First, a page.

Think about that for a minute.
Remember being in middle school, always wishing you could be part of the popular crowd? And if you were popular, wishing you could be part of the ultra-popular crowd? Some never shake that sensation for the rest of their lives. They always feel on the outside of things, never feeling accepted.
But Jesus says you’re not alone anymore. If you’re trusting in him, the Holy Spirit has brought you into the most exclusive society in the universe: the fellowship of the Trinity. The finest first-class cabin in the sky is a rusty tin can compared to this clubhouse.
Neglecting Our Membership Privileges
The problem is, most Christians don’t get that perspective. The disciples sure didn’t. Twenty-four hours after Jesus prayed these things, after he’d been executed and their world had imploded, they weren’t looking to deepen their relationship with the Godhead. They weren’t looking to cash in on their membership benefits. They were just looking to not die.
Maybe you’re in a place where it feels like your world is caving in on you. You’ve been stressed out at work, with your boss piling on project after project. All you can see in front of you are unreasonable deadlines and unmet expectations. Or you’re in a season of marriage where it’s just not working. You and your spouse bicker all the time for no good reason. You feel alone in the relationship.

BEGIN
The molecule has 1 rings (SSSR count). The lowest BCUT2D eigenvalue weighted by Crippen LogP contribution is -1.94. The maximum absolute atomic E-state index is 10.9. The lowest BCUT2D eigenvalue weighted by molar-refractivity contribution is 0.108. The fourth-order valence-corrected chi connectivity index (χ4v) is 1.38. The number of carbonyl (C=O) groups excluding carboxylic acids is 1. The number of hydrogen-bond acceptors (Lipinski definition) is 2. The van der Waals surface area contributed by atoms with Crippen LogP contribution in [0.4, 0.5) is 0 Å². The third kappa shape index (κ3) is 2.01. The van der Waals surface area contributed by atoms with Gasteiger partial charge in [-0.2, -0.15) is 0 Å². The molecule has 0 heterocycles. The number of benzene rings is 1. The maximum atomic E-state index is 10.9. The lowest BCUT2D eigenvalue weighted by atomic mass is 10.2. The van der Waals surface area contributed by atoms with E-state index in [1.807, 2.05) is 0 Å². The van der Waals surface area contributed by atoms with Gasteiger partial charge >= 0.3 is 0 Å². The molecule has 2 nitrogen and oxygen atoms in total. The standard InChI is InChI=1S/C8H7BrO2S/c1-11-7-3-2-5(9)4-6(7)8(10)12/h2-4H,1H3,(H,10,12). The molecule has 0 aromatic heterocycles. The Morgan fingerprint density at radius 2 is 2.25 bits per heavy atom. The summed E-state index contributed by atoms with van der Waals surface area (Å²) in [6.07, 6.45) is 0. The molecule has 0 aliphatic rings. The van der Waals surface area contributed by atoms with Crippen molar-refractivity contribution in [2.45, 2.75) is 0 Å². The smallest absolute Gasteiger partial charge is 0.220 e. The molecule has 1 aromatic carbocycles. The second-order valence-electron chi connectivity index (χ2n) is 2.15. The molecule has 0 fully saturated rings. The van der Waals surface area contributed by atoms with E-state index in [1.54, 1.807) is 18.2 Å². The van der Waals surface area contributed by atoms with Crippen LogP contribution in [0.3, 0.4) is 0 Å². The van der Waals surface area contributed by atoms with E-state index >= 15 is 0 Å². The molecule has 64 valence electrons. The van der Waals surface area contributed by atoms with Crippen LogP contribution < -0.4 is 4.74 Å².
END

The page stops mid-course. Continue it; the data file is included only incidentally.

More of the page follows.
Maybe you have small kids driving you crazy, and you’ve caught yourself daydreaming about dropping them off in the Salvation Army donation box. You’ve even calculated how many fruit snacks and sippy cups they’d need before the workers found them in the morning. You feel overwhelmed and alone in your struggles. You’re not thinking about the glorious Trinitarian fellowship you’ve been welcomed into; you’re just thinking about survival.
When we don’t embrace the love, acceptance, and affirmation of the Trinity that’s been extended to us through Christ, it’s easy for us to keep spiraling downward into anxiety, despair, inertia, and ineffectiveness. And when we fail to take advantage of our membership benefits, we’re not the only ones who lose out.
Jesus says a big reason why we’ve been brought into the fellowship of the Trinity is “so that the world may know that you sent me and loved them even as you loved me” (John 17:23). God loves us like he loved his Son so that the people around us will see it and seek the same love for themselves. Bizarrely, the mission of this hyper-exclusive club is to keep cramming more and more people onto its membership roll.
That’s why TGC Hawaii is planning a conference in Honolulu this October called “This Is Love.” Featuring speakers Paul Tripp, Eric Mason, J. D. Greear, Ryan Kwon, and Jeff Louie, we’ll spend a weekend drinking in God’s love for us and learning how to invite those around us into the same experience.
Our kids, neighbors, and coworkers are all counting on us to take full advantage of our membership.
Editors’ note: Join speakers Paul Tripp, Eric Mason, J. D. Greear, Ryan Kwon, and Jeff Louie for TGC Hawaii’s fall conference, October 28 to 29 in Honolulu. Spread the word and register today.